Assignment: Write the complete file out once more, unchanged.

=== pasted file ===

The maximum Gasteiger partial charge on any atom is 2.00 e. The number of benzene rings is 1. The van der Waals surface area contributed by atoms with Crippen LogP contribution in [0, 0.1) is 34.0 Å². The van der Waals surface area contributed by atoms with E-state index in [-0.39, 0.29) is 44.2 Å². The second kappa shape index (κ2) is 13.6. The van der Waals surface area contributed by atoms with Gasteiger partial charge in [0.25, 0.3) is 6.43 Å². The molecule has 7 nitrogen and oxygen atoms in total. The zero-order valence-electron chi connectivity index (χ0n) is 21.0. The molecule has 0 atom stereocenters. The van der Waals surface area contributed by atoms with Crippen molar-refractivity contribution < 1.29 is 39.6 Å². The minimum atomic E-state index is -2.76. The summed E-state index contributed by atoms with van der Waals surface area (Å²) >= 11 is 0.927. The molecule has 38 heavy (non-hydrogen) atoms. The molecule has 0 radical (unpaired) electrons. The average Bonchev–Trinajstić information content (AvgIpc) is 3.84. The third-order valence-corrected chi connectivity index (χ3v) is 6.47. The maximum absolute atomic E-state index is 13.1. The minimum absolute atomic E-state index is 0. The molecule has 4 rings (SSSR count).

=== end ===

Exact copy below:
The maximum Gasteiger partial charge on any atom is 2.00 e. The number of benzene rings is 1. The van der Waals surface area contributed by atoms with Crippen LogP contribution in [0, 0.1) is 34.0 Å². The van der Waals surface area contributed by atoms with E-state index in [-0.39, 0.29) is 44.2 Å². The second kappa shape index (κ2) is 13.6. The van der Waals surface area contributed by atoms with Gasteiger partial charge in [0.25, 0.3) is 6.43 Å². The molecule has 7 nitrogen and oxygen atoms in total. The zero-order valence-electron chi connectivity index (χ0n) is 21.0. The molecule has 0 atom stereocenters. The van der Waals surface area contributed by atoms with Crippen molar-refractivity contribution < 1.29 is 39.6 Å². The minimum atomic E-state index is -2.76. The summed E-state index contributed by atoms with van der Waals surface area (Å²) >= 11 is 0.927. The molecule has 38 heavy (non-hydrogen) atoms. The molecule has 0 radical (unpaired) electrons. The average Bonchev–Trinajstić information content (AvgIpc) is 3.84. The third-order valence-corrected chi connectivity index (χ3v) is 6.47. The maximum absolute atomic E-state index is 13.1. The minimum absolute atomic E-state index is 0. The molecule has 4 rings (SSSR count).